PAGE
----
If information wants to be free, why are textbooks so expensive?

Stars and Stripes, Justice Dept. Washington, D.C.  Photo © 2007 Scott Hanley


The College American Government Reader

An advantage of the internet is the ability to provide a free reader for American Government students. This reader is comprised of items specially written for it, writings in the public domain, links to external sources, and items originally published elsewhere whose authors have graciously allowed us to republish their work. This Reader is still in development, and we welcome recommendations. If you have the qualifications and would like to contribute an essay for the reader, check our Contributors page for more information.

1. Introduction to Political Science and American Government

1.1 Why Study the Constitution and National and State Politics, Richard Millsap (external link)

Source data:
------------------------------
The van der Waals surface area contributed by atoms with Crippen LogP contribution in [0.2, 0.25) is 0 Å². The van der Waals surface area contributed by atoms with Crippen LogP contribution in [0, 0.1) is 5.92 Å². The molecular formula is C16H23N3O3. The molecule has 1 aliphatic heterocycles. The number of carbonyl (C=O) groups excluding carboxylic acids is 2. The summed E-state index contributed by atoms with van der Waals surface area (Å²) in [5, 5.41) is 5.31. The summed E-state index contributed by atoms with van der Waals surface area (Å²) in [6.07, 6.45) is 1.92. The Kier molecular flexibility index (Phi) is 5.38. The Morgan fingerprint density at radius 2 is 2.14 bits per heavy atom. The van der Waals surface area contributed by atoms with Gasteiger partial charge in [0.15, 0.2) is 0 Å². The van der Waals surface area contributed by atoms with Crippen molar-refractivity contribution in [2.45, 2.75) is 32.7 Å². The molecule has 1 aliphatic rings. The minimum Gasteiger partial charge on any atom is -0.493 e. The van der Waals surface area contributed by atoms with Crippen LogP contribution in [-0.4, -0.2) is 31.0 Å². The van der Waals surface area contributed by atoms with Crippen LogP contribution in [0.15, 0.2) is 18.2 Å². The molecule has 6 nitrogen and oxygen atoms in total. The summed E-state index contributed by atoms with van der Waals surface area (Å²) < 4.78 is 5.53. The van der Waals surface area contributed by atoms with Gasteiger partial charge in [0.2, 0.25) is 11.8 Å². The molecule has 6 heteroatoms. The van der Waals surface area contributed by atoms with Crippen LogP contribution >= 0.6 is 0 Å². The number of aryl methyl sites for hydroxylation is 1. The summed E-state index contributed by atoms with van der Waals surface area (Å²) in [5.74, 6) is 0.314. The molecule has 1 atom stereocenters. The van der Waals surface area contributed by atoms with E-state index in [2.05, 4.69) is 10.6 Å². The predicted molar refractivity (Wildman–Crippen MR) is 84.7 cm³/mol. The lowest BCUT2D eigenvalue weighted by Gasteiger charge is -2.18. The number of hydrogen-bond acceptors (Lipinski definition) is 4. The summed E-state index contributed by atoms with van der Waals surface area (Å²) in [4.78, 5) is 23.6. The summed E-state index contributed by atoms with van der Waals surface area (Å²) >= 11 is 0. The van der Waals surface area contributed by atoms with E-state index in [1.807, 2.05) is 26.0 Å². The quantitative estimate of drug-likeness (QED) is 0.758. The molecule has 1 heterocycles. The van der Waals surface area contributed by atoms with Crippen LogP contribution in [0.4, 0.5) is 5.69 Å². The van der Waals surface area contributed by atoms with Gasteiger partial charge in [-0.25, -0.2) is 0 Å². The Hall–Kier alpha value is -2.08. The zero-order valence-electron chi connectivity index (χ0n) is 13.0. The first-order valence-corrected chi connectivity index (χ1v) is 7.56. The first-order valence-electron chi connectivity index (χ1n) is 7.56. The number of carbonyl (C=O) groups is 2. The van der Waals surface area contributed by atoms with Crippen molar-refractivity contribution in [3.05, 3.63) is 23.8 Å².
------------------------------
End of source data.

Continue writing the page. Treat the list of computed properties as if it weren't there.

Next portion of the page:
1.2 20th Century Democide, R. J. Rummel (external link)

1.5 “Is the United States of America a Republic or a Democracy?” Eugene Volokh (external link)

2. Institutions that Limit Government Power

Civil Liberties

2.1 New York Times v. United States (concurring opinion), Justice Hugo Black

2.2 Telling the Police to F*** Off: Risky First Amendent Business, Clay Calvert (external link)

2.3 Warrants: Bulwark of Liberty or Paper Shield? Ken White

3. Congress

3.1 The History of the Filibuster, Senate testimony of Sarah A. Binder (external link)

3.2 Case Study: How a Bill Does not Become a Law–Asian Carp and the Closure of the Chicago Area Waterway, James Hanley

3.3 The American Budget Process, Lynzi Miller and James Hanley

3.4 Article II and Associated Amendments of the U.S. Constitution

4. The Executive Branch: The Presidency and the Federal Agencies

4.1 The (Relatively) Unchecked Growth of Executive Power, James Hanley

5. The Judicial Branch:

5.1 Judicial Independence in the United States: Current Issues and Relevant Background Information, Mira Gur-Arie & Russell       Wheeler (external link)

6. Elections

6.1 Why Do Those Pollsters Keep Telling Us What To Think?